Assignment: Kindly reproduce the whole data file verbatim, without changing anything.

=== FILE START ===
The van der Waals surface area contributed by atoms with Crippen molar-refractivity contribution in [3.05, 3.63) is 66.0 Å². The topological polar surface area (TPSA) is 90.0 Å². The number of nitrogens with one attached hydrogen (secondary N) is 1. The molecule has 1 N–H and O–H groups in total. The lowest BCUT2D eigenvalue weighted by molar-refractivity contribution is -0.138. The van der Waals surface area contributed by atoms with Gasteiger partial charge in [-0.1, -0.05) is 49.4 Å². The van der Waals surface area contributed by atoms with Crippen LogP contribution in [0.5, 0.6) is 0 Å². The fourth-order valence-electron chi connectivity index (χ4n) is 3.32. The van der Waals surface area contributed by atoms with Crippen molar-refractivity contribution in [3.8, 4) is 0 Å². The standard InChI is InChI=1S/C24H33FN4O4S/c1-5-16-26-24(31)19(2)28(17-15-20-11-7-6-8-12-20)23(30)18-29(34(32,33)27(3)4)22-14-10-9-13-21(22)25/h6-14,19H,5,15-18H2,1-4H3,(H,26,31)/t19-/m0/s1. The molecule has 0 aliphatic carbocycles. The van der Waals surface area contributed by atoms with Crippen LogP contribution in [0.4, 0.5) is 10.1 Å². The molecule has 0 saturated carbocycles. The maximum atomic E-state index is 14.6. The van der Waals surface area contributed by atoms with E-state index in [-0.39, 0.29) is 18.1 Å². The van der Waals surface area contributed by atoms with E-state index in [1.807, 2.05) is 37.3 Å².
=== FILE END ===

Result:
The van der Waals surface area contributed by atoms with Crippen molar-refractivity contribution in [3.05, 3.63) is 66.0 Å². The topological polar surface area (TPSA) is 90.0 Å². The number of nitrogens with one attached hydrogen (secondary N) is 1. The molecule has 1 N–H and O–H groups in total. The lowest BCUT2D eigenvalue weighted by molar-refractivity contribution is -0.138. The van der Waals surface area contributed by atoms with Gasteiger partial charge in [-0.1, -0.05) is 49.4 Å². The van der Waals surface area contributed by atoms with Crippen LogP contribution in [0.5, 0.6) is 0 Å². The fourth-order valence-electron chi connectivity index (χ4n) is 3.32. The van der Waals surface area contributed by atoms with Crippen molar-refractivity contribution in [3.8, 4) is 0 Å². The standard InChI is InChI=1S/C24H33FN4O4S/c1-5-16-26-24(31)19(2)28(17-15-20-11-7-6-8-12-20)23(30)18-29(34(32,33)27(3)4)22-14-10-9-13-21(22)25/h6-14,19H,5,15-18H2,1-4H3,(H,26,31)/t19-/m0/s1. The molecule has 0 aliphatic carbocycles. The van der Waals surface area contributed by atoms with Crippen LogP contribution in [0.4, 0.5) is 10.1 Å². The molecule has 0 saturated carbocycles. The maximum atomic E-state index is 14.6. The van der Waals surface area contributed by atoms with E-state index in [-0.39, 0.29) is 18.1 Å². The van der Waals surface area contributed by atoms with E-state index in [1.807, 2.05) is 37.3 Å².